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Bleken Olympiade

Valen Limoges


There are 18 couples in the breeding loft. Ten of those are in a special "breeding box." In that "breeding box," there are two boxes built above each other, and every breeding cock is paired with two hens.
While one hen is closed up in a box, the other hen is with the cock. Together with the cock, the hen can do what she wants. This party takes about one to four hours. Then that hen is closed up in her box, and the other hen is freed so that her party time can start. Each hen spends time with the cock twice a day.
The only problem can be when the cock loves only one hen. Then it is up to the fancier to solve this problem. Raf then takes the favorite hen out of the box, and when the cock is paired up with the other hen, his ex-favorite hen goes back in the box. The system of alternate "free" and "closed" within the box stays in place until they breed for about eight days. After that the boxes stay open all the time.
The cock goes alternately to breed in both boxes, and together they breed four youngsters. When the youngsters are big enough, and the cock starts to "chase" again, the fancier needs to be very attentive because it's possible that the cock will once again chose a favorite hen.
Normally, the eggs from the first round go under the widowers. Afterwards the breeders may breed their youngsters themselves, and the eggs from the following round go under other pigeons. Meanwhile, there are ten new hens for the breeding cocks, and a new cycle can start.


The widowers are coupled at the end of November. They breed two youngsters, and then there is a winter program. This means that there is a "purging with barley" for 14 days . It is unbelievable that after five days, the pigeons moult a lot of down. They really change and become nice and pink in the breast. At the same time, there is Biochol from Oropharma in the drinking water. After that 14-day period, the menu changes, and a winter mixture from Versele-Laga is now fed. This winter mixture is fed until the end of May.
In mid-March, the widowers are coupled again and may breed for five days. The eggs are then taken away, and the cocks are on the widowhood system again. Raf Luyckx says, "Because I feed the winter mixture for a long time, the results in the beginning are not so good as the fanciers who feed a racing mixture right away. But when I change my feeding program, the results go up and they stay up the entire season. During the racing season, I feed a sport mixture, but the widowers can always find some barley on the ground. After the arrival of a long-distance race, the widowers get a depurative for two or three days. After that, I feed a lighter mixture, and the last days before basketing they get a racing mixture."
"How much do I feed? That's hard to explain. I have my own system, and this is with a 'little' and a 'big' soup spoon. I don't use extra maize or peanuts to feed, but I use sneaky-mixture. After their daily training the widowers come into the loft, where they can eat and drink for about a half hour. Afterwards, the widowers are closed up in their boxes for the whole day."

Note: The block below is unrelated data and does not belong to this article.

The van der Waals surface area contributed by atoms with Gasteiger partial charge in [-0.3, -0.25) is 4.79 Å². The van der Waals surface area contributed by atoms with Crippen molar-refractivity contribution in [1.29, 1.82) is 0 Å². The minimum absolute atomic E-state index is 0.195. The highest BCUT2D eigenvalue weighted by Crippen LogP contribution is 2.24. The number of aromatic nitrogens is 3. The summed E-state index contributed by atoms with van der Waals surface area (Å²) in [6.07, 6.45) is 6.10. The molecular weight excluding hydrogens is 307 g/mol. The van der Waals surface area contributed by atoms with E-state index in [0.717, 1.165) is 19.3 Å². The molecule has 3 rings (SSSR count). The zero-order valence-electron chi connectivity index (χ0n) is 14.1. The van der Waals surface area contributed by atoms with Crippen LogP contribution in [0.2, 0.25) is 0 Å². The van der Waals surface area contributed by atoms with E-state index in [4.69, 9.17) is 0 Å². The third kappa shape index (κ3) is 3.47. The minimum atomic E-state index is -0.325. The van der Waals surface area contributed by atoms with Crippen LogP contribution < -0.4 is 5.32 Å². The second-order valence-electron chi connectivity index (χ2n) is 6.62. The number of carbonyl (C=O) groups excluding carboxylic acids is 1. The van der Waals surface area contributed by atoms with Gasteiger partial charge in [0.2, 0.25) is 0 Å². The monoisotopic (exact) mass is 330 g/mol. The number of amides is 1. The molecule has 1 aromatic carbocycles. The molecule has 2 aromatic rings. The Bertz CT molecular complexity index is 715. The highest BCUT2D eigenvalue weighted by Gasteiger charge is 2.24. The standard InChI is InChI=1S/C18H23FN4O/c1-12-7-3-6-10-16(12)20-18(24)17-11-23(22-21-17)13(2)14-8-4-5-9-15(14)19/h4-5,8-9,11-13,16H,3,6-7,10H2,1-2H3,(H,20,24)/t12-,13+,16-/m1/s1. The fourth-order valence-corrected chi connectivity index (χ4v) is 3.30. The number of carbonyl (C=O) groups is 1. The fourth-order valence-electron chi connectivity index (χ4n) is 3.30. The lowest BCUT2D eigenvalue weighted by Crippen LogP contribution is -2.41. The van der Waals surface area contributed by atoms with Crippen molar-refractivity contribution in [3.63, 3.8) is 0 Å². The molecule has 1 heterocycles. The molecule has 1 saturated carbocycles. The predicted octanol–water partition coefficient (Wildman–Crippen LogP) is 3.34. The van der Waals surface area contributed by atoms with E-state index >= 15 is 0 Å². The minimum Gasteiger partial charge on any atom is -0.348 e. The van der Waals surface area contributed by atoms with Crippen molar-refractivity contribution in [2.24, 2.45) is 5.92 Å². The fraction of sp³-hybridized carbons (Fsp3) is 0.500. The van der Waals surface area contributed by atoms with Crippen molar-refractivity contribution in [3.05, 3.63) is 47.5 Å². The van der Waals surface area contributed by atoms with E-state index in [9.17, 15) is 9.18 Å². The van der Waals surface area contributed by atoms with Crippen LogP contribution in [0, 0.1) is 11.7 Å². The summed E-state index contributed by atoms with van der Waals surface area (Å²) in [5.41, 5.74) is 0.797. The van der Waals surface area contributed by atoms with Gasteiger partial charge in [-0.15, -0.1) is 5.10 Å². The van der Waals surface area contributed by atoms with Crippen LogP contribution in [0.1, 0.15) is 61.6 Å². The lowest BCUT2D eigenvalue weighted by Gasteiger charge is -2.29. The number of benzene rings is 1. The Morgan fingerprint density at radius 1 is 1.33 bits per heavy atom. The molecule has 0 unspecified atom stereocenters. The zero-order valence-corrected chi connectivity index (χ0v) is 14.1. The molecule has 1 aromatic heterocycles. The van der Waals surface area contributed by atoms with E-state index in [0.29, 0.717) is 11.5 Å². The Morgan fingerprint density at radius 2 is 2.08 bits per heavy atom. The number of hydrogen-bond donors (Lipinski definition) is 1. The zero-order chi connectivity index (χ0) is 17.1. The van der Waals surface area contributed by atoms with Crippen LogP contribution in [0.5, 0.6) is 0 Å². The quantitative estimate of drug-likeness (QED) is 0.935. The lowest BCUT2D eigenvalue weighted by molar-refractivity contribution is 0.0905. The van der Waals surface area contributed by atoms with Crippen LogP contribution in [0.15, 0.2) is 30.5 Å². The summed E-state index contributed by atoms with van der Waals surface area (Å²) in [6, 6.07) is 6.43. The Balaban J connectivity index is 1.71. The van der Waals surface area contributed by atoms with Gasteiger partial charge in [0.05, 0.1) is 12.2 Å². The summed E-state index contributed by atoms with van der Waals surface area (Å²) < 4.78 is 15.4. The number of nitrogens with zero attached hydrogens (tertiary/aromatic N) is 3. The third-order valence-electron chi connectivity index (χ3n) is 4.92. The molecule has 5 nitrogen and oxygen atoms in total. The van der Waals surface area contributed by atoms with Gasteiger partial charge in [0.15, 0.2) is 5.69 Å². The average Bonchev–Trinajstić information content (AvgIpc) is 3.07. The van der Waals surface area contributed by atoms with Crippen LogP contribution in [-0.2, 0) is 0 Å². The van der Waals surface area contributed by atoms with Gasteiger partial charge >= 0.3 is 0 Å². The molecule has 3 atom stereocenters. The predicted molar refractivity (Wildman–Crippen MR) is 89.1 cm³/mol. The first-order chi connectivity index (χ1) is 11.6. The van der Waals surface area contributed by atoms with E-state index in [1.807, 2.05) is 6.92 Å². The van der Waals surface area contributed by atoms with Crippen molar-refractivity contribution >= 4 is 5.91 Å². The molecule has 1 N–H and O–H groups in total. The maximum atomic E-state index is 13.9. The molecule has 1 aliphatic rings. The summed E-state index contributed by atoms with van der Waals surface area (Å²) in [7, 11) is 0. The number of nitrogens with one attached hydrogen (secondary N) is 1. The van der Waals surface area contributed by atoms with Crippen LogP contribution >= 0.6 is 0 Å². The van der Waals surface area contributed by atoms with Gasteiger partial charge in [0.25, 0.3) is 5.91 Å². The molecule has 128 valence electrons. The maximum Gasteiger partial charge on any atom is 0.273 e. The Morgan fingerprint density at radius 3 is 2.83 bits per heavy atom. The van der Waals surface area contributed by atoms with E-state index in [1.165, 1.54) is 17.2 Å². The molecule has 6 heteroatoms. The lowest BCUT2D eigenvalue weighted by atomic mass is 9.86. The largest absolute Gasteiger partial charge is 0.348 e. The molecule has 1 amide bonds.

"At basketing," Raf insists, "I never show a hen. I only show the nest bowl. It is important to basket the widowers very calm."


Raf explains his system further: "About one month before the first coupling in November, I treat for five days against trichomonaisis and coccidiosis with Tricho Plus and Coxi Plus. Before the racing season starts, I visit a vet. Normally, I treat again for five days with Tricho Plus."
"During the racing season, I have a three-week cycle. This means in week 1, I treat one day with Tricho Plus, in week 2 I treat one day with Coxi Plus, and in the last week I treat one day with Orni-Cure. Then I start the cycle again."
"When the pigeons arrive, for two days I give them Colombine Tea with Bio-Lyt (electrolytes). This is always in combination with honey."
"The last two days before basketing, I give vitamins. Here I alternate Colombine Aminovital or Omniform. I also give them on a regular basis a mixture of different oils called Form-Oil. On the day of arrival, and on the day of basketing, they receive an eye drop that is cortisone free."


"Bleken Olympiade" 4033826/94
3rd Belgian Olympiad pigeon middle distance Bazel 1997
1st Ace Pigeon '95 and '96 long distance FCD

1st Tours 130 pigeons; 1st Tours 140 pigeons; 4th Bourges 270 pigeons; 9th Bourges 807 pigeons; 73rd Bourges national 12682 pigeons; 4th Bourges 242 pigeons; 8th Bourges 1115 pigeons;106th national Bourges 11943 pigeons; 5th Tours 272 pigeons; 16th Tours 988 pigeons.

1st Vierzon 235 pigeons; 1st Vierzon 708 pigeons; 17th Vierzon 7056 pigeons; 1st Tours 344 pigeons; 2nd Tours 841 pigeons; 3rd Tours 2731 pigeons; 1st Argenton 510 pigeons; 11th national Argenton 3333 pigeons

"Tomba" 4028860/95
One of the best Barcelona pigeons in Europe. Won once the 16th national Barcelona and once the 21st national Barcelona, always against more than 12,000 birds.

"Blauwen Floeren" 4362528/97
1st Olympiad Pigeon South Africa Long Distance
1st Limoges 560 pigeons;1st Chateauroux 372 pigeons;1st Limoges 199 pigeons; 2nd Limoges 3680 pigeons; 6th Brive 329 pigeons; 6th Cahors 163 pigeons; 11th Souillac 351 pigeons; 12th national Limoges 11799 pigeons; 19th national Limoges 10737 pigeons; 45th Souillac 2515 pigeons.